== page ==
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Tuesday, Aug. 30, 2022
Shannon Cruthirds knows her kids are responsible enough to walk to school. It’s the drivers in Charlottesville she’s concerned about.
Cruthirds lives in the expanded “family responsibility zone” for Clark Elementary School, where her son is a student. Charlottesville City Schools created these zones around each of its schools as a way to cope with a major shortage of bus drivers. Families that live close to their schools are responsible for getting their kids to class.
“There have been several times that I’ve been walking with my kids and we’ve almost been hit by cars as a family,” she said. She’d like to accompany her kids for safety. But Cruthirds is a teacher for Albemarle County Public Schools and — like many Charlottesville parents — her schedule prevents her from being there.
With just six bus drivers, more than 3,000 Charlottesville City Schools children are making their own ways to school this year
Charlottesville Area Transit, which runs the city’s pupil transportation system, is short 34 of the 40 drivers it needs to transport all eligible students. That means that more than 3,000 City School children are making their own ways to school this year.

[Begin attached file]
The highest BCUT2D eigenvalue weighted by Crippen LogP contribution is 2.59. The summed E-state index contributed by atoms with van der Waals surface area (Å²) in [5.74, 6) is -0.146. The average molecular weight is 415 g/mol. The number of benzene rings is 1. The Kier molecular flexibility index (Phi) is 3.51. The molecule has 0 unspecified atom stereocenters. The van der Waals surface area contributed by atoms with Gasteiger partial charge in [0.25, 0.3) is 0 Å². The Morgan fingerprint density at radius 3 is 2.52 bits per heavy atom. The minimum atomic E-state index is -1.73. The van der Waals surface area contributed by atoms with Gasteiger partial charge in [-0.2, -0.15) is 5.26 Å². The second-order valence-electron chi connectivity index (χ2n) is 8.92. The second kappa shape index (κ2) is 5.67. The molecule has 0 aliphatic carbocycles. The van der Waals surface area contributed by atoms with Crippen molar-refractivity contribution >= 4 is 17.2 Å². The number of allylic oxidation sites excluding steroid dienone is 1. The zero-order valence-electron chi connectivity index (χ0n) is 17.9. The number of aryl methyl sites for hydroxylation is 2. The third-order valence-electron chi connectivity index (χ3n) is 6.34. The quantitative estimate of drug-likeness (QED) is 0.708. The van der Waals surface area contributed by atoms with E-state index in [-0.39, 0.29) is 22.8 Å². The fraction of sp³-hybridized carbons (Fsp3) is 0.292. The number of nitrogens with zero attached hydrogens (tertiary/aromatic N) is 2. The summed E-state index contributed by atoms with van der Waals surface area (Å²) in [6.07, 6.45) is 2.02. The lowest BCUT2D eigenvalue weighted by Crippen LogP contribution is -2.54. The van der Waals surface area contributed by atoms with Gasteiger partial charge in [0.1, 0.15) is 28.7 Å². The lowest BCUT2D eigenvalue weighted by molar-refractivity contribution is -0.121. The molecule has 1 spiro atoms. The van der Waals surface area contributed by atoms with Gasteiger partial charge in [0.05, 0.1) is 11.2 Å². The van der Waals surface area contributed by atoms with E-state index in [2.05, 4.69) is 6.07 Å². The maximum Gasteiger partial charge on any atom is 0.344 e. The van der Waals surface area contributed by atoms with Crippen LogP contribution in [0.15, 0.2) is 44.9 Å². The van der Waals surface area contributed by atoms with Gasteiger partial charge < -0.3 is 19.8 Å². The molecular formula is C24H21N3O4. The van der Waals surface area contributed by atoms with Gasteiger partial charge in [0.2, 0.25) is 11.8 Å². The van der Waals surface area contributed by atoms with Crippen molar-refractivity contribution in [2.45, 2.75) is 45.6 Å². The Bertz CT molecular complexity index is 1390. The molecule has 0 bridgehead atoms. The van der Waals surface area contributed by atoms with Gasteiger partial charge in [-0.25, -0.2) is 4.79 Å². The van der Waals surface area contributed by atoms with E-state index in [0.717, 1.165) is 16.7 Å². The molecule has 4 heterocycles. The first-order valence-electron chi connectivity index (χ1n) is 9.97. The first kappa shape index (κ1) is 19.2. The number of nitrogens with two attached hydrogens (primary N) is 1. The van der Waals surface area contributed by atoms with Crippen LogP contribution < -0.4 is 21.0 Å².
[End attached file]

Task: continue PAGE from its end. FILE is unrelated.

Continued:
“A lot of parents are freaking out right now,” said Noelle Dwyer, the mother of a Buford Middle School student who lives four miles from campus. “We are trying to arrange a carpool. This isn’t so bad for the morning, but it’s difficult after school because school ends at 3:15, and all the parents generally don’t get off work until 5.”
Stay out of the Rivanna River for now. Officials found high levels of E. coli in local urban streams.
Take care if you’re near the Rivanna River, Meadow Creek, Moores Creek, Schenks Branch or Lodge Creek in the near future. The Virginia Department of Environmental Quality identified those local waterways as having excessive levels of E. coli, which means they are not safe to play in or drink from.
“The City and Rivanna Conservation Alliance are working together to identify and address the sources of the elevated bacteria levels,” a city news release said. “Until further notice, the public is advised to avoid direct contact with these streams.”
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Jessie Higgins, managing editor
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